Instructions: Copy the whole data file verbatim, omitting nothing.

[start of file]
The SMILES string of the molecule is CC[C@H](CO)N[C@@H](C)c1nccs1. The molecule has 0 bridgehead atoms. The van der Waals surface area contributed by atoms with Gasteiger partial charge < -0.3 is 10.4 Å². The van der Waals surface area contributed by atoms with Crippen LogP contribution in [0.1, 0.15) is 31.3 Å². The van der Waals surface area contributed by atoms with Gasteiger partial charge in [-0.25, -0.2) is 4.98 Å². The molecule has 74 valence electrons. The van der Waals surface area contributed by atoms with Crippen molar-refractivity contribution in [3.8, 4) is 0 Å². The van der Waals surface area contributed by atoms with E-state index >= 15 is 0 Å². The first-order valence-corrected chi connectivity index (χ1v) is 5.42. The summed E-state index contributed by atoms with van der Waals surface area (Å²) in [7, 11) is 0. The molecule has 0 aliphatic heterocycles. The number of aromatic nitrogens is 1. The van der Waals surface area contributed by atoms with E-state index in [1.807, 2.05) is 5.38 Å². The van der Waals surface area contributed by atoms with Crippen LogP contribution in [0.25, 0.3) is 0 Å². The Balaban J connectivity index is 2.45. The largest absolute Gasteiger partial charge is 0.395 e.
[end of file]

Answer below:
The SMILES string of the molecule is CC[C@H](CO)N[C@@H](C)c1nccs1. The molecule has 0 bridgehead atoms. The van der Waals surface area contributed by atoms with Gasteiger partial charge < -0.3 is 10.4 Å². The van der Waals surface area contributed by atoms with Crippen LogP contribution in [0.1, 0.15) is 31.3 Å². The van der Waals surface area contributed by atoms with Gasteiger partial charge in [-0.25, -0.2) is 4.98 Å². The molecule has 74 valence electrons. The van der Waals surface area contributed by atoms with Crippen molar-refractivity contribution in [3.8, 4) is 0 Å². The van der Waals surface area contributed by atoms with E-state index >= 15 is 0 Å². The first-order valence-corrected chi connectivity index (χ1v) is 5.42. The summed E-state index contributed by atoms with van der Waals surface area (Å²) in [7, 11) is 0. The molecule has 0 aliphatic heterocycles. The number of aromatic nitrogens is 1. The van der Waals surface area contributed by atoms with E-state index in [1.807, 2.05) is 5.38 Å². The van der Waals surface area contributed by atoms with Crippen LogP contribution in [0.25, 0.3) is 0 Å². The Balaban J connectivity index is 2.45. The largest absolute Gasteiger partial charge is 0.395 e.